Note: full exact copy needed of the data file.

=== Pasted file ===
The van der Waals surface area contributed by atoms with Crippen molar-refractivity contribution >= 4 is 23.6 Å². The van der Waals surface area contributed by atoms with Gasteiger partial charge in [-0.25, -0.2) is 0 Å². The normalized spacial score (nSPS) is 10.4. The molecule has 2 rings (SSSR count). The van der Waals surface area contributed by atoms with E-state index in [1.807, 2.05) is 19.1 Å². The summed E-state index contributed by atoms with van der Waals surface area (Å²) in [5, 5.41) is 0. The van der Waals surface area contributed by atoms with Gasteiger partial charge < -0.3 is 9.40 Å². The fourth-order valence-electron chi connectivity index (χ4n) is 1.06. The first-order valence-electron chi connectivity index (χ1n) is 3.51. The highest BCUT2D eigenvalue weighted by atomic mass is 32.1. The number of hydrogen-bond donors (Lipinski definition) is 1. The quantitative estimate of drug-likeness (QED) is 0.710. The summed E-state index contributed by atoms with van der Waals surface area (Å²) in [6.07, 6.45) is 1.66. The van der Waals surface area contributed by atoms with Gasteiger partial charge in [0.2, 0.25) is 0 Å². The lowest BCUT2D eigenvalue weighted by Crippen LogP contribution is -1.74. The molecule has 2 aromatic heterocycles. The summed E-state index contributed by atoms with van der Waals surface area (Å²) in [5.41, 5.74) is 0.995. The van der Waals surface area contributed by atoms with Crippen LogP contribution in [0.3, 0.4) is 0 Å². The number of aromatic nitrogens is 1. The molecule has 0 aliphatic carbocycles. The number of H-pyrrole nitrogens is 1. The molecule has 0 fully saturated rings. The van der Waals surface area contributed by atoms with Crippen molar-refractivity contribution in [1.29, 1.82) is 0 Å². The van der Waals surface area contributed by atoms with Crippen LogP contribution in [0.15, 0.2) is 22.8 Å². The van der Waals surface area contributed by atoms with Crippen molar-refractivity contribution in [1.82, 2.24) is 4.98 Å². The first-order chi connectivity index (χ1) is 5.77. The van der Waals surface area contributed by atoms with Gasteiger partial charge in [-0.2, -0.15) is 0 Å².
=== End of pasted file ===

The van der Waals surface area contributed by atoms with Crippen molar-refractivity contribution >= 4 is 23.6 Å². The van der Waals surface area contributed by atoms with Gasteiger partial charge in [-0.25, -0.2) is 0 Å². The normalized spacial score (nSPS) is 10.4. The molecule has 2 rings (SSSR count). The van der Waals surface area contributed by atoms with E-state index in [1.807, 2.05) is 19.1 Å². The summed E-state index contributed by atoms with van der Waals surface area (Å²) in [5, 5.41) is 0. The van der Waals surface area contributed by atoms with Gasteiger partial charge < -0.3 is 9.40 Å². The fourth-order valence-electron chi connectivity index (χ4n) is 1.06. The first-order valence-electron chi connectivity index (χ1n) is 3.51. The highest BCUT2D eigenvalue weighted by atomic mass is 32.1. The number of hydrogen-bond donors (Lipinski definition) is 1. The quantitative estimate of drug-likeness (QED) is 0.710. The summed E-state index contributed by atoms with van der Waals surface area (Å²) in [6.07, 6.45) is 1.66. The van der Waals surface area contributed by atoms with Gasteiger partial charge in [0.2, 0.25) is 0 Å². The lowest BCUT2D eigenvalue weighted by Crippen LogP contribution is -1.74. The molecule has 2 aromatic heterocycles. The summed E-state index contributed by atoms with van der Waals surface area (Å²) in [5.41, 5.74) is 0.995. The van der Waals surface area contributed by atoms with Crippen LogP contribution in [0.3, 0.4) is 0 Å². The number of aromatic nitrogens is 1. The molecule has 0 aliphatic carbocycles. The number of H-pyrrole nitrogens is 1. The molecule has 0 fully saturated rings. The van der Waals surface area contributed by atoms with Crippen molar-refractivity contribution in [1.29, 1.82) is 0 Å². The van der Waals surface area contributed by atoms with Crippen LogP contribution in [0.15, 0.2) is 22.8 Å². The van der Waals surface area contributed by atoms with Crippen molar-refractivity contribution in [1.82, 2.24) is 4.98 Å². The first-order chi connectivity index (χ1) is 5.77. The van der Waals surface area contributed by atoms with Gasteiger partial charge in [-0.2, -0.15) is 0 Å².